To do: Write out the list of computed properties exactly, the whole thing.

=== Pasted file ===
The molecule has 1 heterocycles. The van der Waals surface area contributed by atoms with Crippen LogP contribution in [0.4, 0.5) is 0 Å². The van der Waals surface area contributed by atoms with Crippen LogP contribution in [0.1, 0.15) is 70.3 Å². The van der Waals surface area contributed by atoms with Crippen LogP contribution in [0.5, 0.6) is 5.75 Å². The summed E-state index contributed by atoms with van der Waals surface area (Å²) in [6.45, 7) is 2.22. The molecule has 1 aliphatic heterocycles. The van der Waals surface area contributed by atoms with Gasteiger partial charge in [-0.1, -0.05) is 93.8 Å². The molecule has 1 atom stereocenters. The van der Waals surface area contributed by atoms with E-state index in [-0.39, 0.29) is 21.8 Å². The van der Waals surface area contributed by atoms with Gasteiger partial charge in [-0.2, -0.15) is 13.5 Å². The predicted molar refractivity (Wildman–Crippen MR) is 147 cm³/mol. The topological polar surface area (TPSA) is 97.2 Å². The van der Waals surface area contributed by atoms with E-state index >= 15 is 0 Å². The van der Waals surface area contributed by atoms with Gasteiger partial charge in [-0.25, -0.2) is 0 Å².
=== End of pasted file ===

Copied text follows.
The molecule has 1 heterocycles. The van der Waals surface area contributed by atoms with Crippen LogP contribution in [0.4, 0.5) is 0 Å². The van der Waals surface area contributed by atoms with Crippen LogP contribution in [0.1, 0.15) is 70.3 Å². The van der Waals surface area contributed by atoms with Crippen LogP contribution in [0.5, 0.6) is 5.75 Å². The summed E-state index contributed by atoms with van der Waals surface area (Å²) in [6.45, 7) is 2.22. The molecule has 1 aliphatic heterocycles. The van der Waals surface area contributed by atoms with Gasteiger partial charge in [-0.1, -0.05) is 93.8 Å². The molecule has 1 atom stereocenters. The van der Waals surface area contributed by atoms with E-state index in [-0.39, 0.29) is 21.8 Å². The van der Waals surface area contributed by atoms with Gasteiger partial charge in [-0.2, -0.15) is 13.5 Å². The predicted molar refractivity (Wildman–Crippen MR) is 147 cm³/mol. The topological polar surface area (TPSA) is 97.2 Å². The van der Waals surface area contributed by atoms with E-state index >= 15 is 0 Å². The van der Waals surface area contributed by atoms with Gasteiger partial charge in [-0.25, -0.2) is 0 Å².